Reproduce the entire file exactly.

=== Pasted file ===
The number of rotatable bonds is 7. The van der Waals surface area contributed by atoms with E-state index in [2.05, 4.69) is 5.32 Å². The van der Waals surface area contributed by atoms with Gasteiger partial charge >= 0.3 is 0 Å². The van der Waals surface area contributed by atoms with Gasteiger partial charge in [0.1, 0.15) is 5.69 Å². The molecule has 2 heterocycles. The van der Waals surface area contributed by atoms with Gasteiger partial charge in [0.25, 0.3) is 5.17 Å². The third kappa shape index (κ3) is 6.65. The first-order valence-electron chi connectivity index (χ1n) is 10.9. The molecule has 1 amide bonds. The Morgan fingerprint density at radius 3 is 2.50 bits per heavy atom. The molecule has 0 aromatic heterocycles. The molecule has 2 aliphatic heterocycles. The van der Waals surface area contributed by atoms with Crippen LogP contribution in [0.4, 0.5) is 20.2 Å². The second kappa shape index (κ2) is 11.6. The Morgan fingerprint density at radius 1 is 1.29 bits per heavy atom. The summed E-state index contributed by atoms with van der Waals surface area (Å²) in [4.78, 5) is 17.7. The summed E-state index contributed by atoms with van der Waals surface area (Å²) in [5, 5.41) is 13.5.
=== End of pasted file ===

The number of rotatable bonds is 7. The van der Waals surface area contributed by atoms with E-state index in [2.05, 4.69) is 5.32 Å². The van der Waals surface area contributed by atoms with Gasteiger partial charge >= 0.3 is 0 Å². The van der Waals surface area contributed by atoms with Gasteiger partial charge in [0.1, 0.15) is 5.69 Å². The molecule has 2 heterocycles. The van der Waals surface area contributed by atoms with Gasteiger partial charge in [0.25, 0.3) is 5.17 Å². The third kappa shape index (κ3) is 6.65. The first-order valence-electron chi connectivity index (χ1n) is 10.9. The molecule has 1 amide bonds. The Morgan fingerprint density at radius 3 is 2.50 bits per heavy atom. The molecule has 0 aromatic heterocycles. The molecule has 2 aliphatic heterocycles. The van der Waals surface area contributed by atoms with Crippen LogP contribution in [0.4, 0.5) is 20.2 Å². The second kappa shape index (κ2) is 11.6. The Morgan fingerprint density at radius 1 is 1.29 bits per heavy atom. The summed E-state index contributed by atoms with van der Waals surface area (Å²) in [4.78, 5) is 17.7. The summed E-state index contributed by atoms with van der Waals surface area (Å²) in [5, 5.41) is 13.5.